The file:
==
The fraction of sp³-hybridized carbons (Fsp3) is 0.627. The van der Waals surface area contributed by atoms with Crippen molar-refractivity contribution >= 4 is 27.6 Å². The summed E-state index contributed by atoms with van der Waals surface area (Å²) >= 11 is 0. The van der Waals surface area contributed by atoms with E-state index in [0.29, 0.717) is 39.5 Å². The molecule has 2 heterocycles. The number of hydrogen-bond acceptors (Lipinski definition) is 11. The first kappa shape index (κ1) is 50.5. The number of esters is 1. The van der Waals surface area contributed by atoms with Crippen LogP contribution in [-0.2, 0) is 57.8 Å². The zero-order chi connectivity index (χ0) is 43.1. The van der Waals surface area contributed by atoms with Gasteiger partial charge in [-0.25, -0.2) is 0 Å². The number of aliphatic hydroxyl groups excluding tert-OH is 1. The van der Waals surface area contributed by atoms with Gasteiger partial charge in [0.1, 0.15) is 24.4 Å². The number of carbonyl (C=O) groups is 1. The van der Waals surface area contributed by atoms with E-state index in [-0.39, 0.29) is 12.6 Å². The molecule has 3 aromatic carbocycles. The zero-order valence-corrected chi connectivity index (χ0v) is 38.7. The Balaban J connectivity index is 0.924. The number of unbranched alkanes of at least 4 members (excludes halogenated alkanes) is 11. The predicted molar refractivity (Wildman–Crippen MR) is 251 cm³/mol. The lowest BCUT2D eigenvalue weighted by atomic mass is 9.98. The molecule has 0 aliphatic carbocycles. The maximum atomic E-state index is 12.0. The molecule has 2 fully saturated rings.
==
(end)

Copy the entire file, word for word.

The fraction of sp³-hybridized carbons (Fsp3) is 0.627. The van der Waals surface area contributed by atoms with Crippen molar-refractivity contribution >= 4 is 27.6 Å². The summed E-state index contributed by atoms with van der Waals surface area (Å²) >= 11 is 0. The van der Waals surface area contributed by atoms with E-state index in [0.29, 0.717) is 39.5 Å². The molecule has 2 heterocycles. The number of hydrogen-bond acceptors (Lipinski definition) is 11. The first kappa shape index (κ1) is 50.5. The number of esters is 1. The van der Waals surface area contributed by atoms with Crippen LogP contribution in [-0.2, 0) is 57.8 Å². The zero-order chi connectivity index (χ0) is 43.1. The van der Waals surface area contributed by atoms with Gasteiger partial charge in [-0.25, -0.2) is 0 Å². The number of aliphatic hydroxyl groups excluding tert-OH is 1. The van der Waals surface area contributed by atoms with Gasteiger partial charge in [0.1, 0.15) is 24.4 Å². The number of carbonyl (C=O) groups is 1. The van der Waals surface area contributed by atoms with E-state index in [-0.39, 0.29) is 12.6 Å². The molecule has 3 aromatic carbocycles. The zero-order valence-corrected chi connectivity index (χ0v) is 38.7. The Balaban J connectivity index is 0.924. The number of unbranched alkanes of at least 4 members (excludes halogenated alkanes) is 11. The predicted molar refractivity (Wildman–Crippen MR) is 251 cm³/mol. The lowest BCUT2D eigenvalue weighted by atomic mass is 9.98. The molecule has 0 aliphatic carbocycles. The maximum atomic E-state index is 12.0. The molecule has 2 fully saturated rings.